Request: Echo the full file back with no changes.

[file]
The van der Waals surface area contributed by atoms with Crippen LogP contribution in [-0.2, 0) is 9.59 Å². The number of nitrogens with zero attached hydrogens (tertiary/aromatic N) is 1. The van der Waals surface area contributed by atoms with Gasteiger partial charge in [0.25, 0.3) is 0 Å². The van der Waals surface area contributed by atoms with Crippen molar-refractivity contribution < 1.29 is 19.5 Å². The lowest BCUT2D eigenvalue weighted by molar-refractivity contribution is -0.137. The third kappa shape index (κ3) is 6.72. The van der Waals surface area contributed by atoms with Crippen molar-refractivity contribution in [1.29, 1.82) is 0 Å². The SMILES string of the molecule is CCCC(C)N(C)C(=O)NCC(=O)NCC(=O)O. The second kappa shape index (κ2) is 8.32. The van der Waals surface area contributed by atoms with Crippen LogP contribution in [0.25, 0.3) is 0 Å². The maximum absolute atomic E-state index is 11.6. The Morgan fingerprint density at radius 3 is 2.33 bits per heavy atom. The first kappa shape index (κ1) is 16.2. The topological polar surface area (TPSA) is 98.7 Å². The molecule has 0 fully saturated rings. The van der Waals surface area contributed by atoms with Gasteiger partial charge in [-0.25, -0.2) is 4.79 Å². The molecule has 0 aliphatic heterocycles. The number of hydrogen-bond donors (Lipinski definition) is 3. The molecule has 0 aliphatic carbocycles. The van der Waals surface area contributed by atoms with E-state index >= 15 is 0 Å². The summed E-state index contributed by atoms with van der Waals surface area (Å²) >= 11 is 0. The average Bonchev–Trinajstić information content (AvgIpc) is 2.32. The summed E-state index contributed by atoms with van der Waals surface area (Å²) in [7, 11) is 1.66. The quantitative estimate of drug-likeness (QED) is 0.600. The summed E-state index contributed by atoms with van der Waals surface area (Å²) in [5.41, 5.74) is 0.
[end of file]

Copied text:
The van der Waals surface area contributed by atoms with Crippen LogP contribution in [-0.2, 0) is 9.59 Å². The number of nitrogens with zero attached hydrogens (tertiary/aromatic N) is 1. The van der Waals surface area contributed by atoms with Gasteiger partial charge in [0.25, 0.3) is 0 Å². The van der Waals surface area contributed by atoms with Crippen molar-refractivity contribution < 1.29 is 19.5 Å². The lowest BCUT2D eigenvalue weighted by molar-refractivity contribution is -0.137. The third kappa shape index (κ3) is 6.72. The van der Waals surface area contributed by atoms with Crippen molar-refractivity contribution in [1.29, 1.82) is 0 Å². The SMILES string of the molecule is CCCC(C)N(C)C(=O)NCC(=O)NCC(=O)O. The second kappa shape index (κ2) is 8.32. The van der Waals surface area contributed by atoms with Crippen LogP contribution in [0.25, 0.3) is 0 Å². The maximum absolute atomic E-state index is 11.6. The Morgan fingerprint density at radius 3 is 2.33 bits per heavy atom. The first kappa shape index (κ1) is 16.2. The topological polar surface area (TPSA) is 98.7 Å². The molecule has 0 fully saturated rings. The van der Waals surface area contributed by atoms with Gasteiger partial charge in [-0.25, -0.2) is 4.79 Å². The molecule has 0 aliphatic heterocycles. The number of hydrogen-bond donors (Lipinski definition) is 3. The molecule has 0 aliphatic carbocycles. The van der Waals surface area contributed by atoms with E-state index >= 15 is 0 Å². The summed E-state index contributed by atoms with van der Waals surface area (Å²) >= 11 is 0. The average Bonchev–Trinajstić information content (AvgIpc) is 2.32. The summed E-state index contributed by atoms with van der Waals surface area (Å²) in [7, 11) is 1.66. The quantitative estimate of drug-likeness (QED) is 0.600. The summed E-state index contributed by atoms with van der Waals surface area (Å²) in [5.41, 5.74) is 0.